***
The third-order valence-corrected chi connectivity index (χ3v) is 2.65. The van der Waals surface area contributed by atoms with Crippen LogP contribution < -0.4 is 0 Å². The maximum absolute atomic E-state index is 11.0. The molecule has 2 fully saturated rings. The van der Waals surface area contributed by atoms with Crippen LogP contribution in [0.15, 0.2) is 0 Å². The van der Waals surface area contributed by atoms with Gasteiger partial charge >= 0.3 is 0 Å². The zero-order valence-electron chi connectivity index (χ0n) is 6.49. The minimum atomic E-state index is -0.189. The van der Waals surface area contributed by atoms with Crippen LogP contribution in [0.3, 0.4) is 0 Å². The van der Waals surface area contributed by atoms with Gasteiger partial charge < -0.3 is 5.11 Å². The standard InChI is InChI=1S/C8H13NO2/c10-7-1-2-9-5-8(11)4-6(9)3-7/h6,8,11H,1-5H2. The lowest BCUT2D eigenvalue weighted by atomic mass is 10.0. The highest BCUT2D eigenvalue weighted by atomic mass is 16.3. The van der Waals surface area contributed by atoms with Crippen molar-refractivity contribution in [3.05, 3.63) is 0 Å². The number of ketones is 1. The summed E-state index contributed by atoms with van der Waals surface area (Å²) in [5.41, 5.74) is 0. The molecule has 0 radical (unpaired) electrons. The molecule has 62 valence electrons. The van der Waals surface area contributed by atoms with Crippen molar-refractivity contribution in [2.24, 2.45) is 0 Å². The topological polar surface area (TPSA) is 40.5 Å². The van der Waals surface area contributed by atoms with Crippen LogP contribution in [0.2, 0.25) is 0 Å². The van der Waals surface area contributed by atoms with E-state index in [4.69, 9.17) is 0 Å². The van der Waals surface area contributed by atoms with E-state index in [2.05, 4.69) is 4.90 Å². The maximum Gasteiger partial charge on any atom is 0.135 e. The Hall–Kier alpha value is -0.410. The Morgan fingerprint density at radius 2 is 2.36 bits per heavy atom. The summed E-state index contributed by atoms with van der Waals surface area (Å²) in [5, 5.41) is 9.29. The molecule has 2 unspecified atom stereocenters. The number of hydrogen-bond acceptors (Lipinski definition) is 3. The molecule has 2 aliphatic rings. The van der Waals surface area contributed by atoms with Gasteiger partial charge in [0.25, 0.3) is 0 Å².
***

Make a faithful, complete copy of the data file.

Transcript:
The third-order valence-corrected chi connectivity index (χ3v) is 2.65. The van der Waals surface area contributed by atoms with Crippen LogP contribution < -0.4 is 0 Å². The maximum absolute atomic E-state index is 11.0. The molecule has 2 fully saturated rings. The van der Waals surface area contributed by atoms with Crippen LogP contribution in [0.15, 0.2) is 0 Å². The van der Waals surface area contributed by atoms with Gasteiger partial charge >= 0.3 is 0 Å². The zero-order valence-electron chi connectivity index (χ0n) is 6.49. The minimum atomic E-state index is -0.189. The van der Waals surface area contributed by atoms with Crippen LogP contribution in [0.3, 0.4) is 0 Å². The van der Waals surface area contributed by atoms with Gasteiger partial charge < -0.3 is 5.11 Å². The standard InChI is InChI=1S/C8H13NO2/c10-7-1-2-9-5-8(11)4-6(9)3-7/h6,8,11H,1-5H2. The lowest BCUT2D eigenvalue weighted by atomic mass is 10.0. The highest BCUT2D eigenvalue weighted by atomic mass is 16.3. The van der Waals surface area contributed by atoms with Crippen molar-refractivity contribution in [3.05, 3.63) is 0 Å². The number of ketones is 1. The summed E-state index contributed by atoms with van der Waals surface area (Å²) in [5.41, 5.74) is 0. The molecule has 0 radical (unpaired) electrons. The molecule has 62 valence electrons. The van der Waals surface area contributed by atoms with Crippen molar-refractivity contribution in [2.24, 2.45) is 0 Å². The topological polar surface area (TPSA) is 40.5 Å². The van der Waals surface area contributed by atoms with Crippen LogP contribution in [0.2, 0.25) is 0 Å². The van der Waals surface area contributed by atoms with E-state index in [4.69, 9.17) is 0 Å². The van der Waals surface area contributed by atoms with E-state index in [2.05, 4.69) is 4.90 Å². The maximum Gasteiger partial charge on any atom is 0.135 e. The Hall–Kier alpha value is -0.410. The Morgan fingerprint density at radius 2 is 2.36 bits per heavy atom. The summed E-state index contributed by atoms with van der Waals surface area (Å²) in [5, 5.41) is 9.29. The molecule has 2 unspecified atom stereocenters. The number of hydrogen-bond acceptors (Lipinski definition) is 3. The molecule has 2 aliphatic rings. The van der Waals surface area contributed by atoms with Gasteiger partial charge in [0.25, 0.3) is 0 Å².